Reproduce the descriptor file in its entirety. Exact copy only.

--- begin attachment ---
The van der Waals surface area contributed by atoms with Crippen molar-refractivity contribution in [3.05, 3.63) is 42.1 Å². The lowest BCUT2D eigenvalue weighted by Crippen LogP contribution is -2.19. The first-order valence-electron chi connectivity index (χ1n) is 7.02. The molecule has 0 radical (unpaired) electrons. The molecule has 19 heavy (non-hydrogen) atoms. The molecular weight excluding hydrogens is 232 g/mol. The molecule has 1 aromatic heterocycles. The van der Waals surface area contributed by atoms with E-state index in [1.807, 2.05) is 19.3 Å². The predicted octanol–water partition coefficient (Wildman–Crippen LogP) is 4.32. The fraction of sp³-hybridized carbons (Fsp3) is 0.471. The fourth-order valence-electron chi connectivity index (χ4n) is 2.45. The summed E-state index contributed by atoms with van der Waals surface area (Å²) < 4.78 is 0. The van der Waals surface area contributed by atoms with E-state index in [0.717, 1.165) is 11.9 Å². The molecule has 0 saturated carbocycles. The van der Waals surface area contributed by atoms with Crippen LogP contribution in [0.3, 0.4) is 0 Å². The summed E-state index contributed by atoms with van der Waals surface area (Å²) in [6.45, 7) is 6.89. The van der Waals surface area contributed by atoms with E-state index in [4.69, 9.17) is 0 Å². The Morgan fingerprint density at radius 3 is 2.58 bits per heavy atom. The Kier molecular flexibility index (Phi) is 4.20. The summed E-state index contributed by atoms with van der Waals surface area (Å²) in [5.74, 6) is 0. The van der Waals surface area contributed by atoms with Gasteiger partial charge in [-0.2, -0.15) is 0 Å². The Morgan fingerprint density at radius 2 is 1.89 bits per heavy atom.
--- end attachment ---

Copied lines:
The van der Waals surface area contributed by atoms with Crippen molar-refractivity contribution in [3.05, 3.63) is 42.1 Å². The lowest BCUT2D eigenvalue weighted by Crippen LogP contribution is -2.19. The first-order valence-electron chi connectivity index (χ1n) is 7.02. The molecule has 0 radical (unpaired) electrons. The molecule has 19 heavy (non-hydrogen) atoms. The molecular weight excluding hydrogens is 232 g/mol. The molecule has 1 aromatic heterocycles. The van der Waals surface area contributed by atoms with E-state index in [1.807, 2.05) is 19.3 Å². The predicted octanol–water partition coefficient (Wildman–Crippen LogP) is 4.32. The fraction of sp³-hybridized carbons (Fsp3) is 0.471. The fourth-order valence-electron chi connectivity index (χ4n) is 2.45. The summed E-state index contributed by atoms with van der Waals surface area (Å²) < 4.78 is 0. The van der Waals surface area contributed by atoms with E-state index in [0.717, 1.165) is 11.9 Å². The molecule has 0 saturated carbocycles. The van der Waals surface area contributed by atoms with Crippen LogP contribution in [0.3, 0.4) is 0 Å². The summed E-state index contributed by atoms with van der Waals surface area (Å²) in [6.45, 7) is 6.89. The van der Waals surface area contributed by atoms with E-state index in [4.69, 9.17) is 0 Å². The Morgan fingerprint density at radius 3 is 2.58 bits per heavy atom. The Kier molecular flexibility index (Phi) is 4.20. The summed E-state index contributed by atoms with van der Waals surface area (Å²) in [5.74, 6) is 0. The van der Waals surface area contributed by atoms with Gasteiger partial charge in [-0.2, -0.15) is 0 Å². The Morgan fingerprint density at radius 2 is 1.89 bits per heavy atom.